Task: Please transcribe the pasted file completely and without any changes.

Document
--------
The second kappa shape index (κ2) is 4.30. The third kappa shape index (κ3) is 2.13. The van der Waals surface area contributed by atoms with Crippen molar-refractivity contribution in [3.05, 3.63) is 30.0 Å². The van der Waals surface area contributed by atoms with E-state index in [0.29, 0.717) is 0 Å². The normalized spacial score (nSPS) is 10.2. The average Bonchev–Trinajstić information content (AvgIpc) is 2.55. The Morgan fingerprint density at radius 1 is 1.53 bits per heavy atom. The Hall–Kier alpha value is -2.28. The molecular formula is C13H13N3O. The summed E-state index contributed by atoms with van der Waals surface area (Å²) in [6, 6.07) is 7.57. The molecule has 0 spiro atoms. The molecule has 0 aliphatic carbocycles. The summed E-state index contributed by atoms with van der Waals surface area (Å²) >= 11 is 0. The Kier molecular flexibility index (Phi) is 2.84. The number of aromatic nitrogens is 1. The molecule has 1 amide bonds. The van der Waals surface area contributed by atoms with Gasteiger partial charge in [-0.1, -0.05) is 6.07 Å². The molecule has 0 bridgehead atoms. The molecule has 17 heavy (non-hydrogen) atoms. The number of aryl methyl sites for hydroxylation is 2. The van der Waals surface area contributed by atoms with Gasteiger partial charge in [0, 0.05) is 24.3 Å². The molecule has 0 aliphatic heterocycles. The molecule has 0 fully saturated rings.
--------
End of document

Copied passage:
The second kappa shape index (κ2) is 4.30. The third kappa shape index (κ3) is 2.13. The van der Waals surface area contributed by atoms with Crippen molar-refractivity contribution in [3.05, 3.63) is 30.0 Å². The van der Waals surface area contributed by atoms with E-state index in [0.29, 0.717) is 0 Å². The normalized spacial score (nSPS) is 10.2. The average Bonchev–Trinajstić information content (AvgIpc) is 2.55. The Morgan fingerprint density at radius 1 is 1.53 bits per heavy atom. The Hall–Kier alpha value is -2.28. The molecular formula is C13H13N3O. The summed E-state index contributed by atoms with van der Waals surface area (Å²) in [6, 6.07) is 7.57. The molecule has 0 spiro atoms. The molecule has 0 aliphatic carbocycles. The summed E-state index contributed by atoms with van der Waals surface area (Å²) >= 11 is 0. The Kier molecular flexibility index (Phi) is 2.84. The number of aromatic nitrogens is 1. The molecule has 1 amide bonds. The van der Waals surface area contributed by atoms with Gasteiger partial charge in [-0.1, -0.05) is 6.07 Å². The molecule has 0 bridgehead atoms. The molecule has 17 heavy (non-hydrogen) atoms. The number of aryl methyl sites for hydroxylation is 2. The van der Waals surface area contributed by atoms with Gasteiger partial charge in [0, 0.05) is 24.3 Å². The molecule has 0 aliphatic heterocycles. The molecule has 0 fully saturated rings.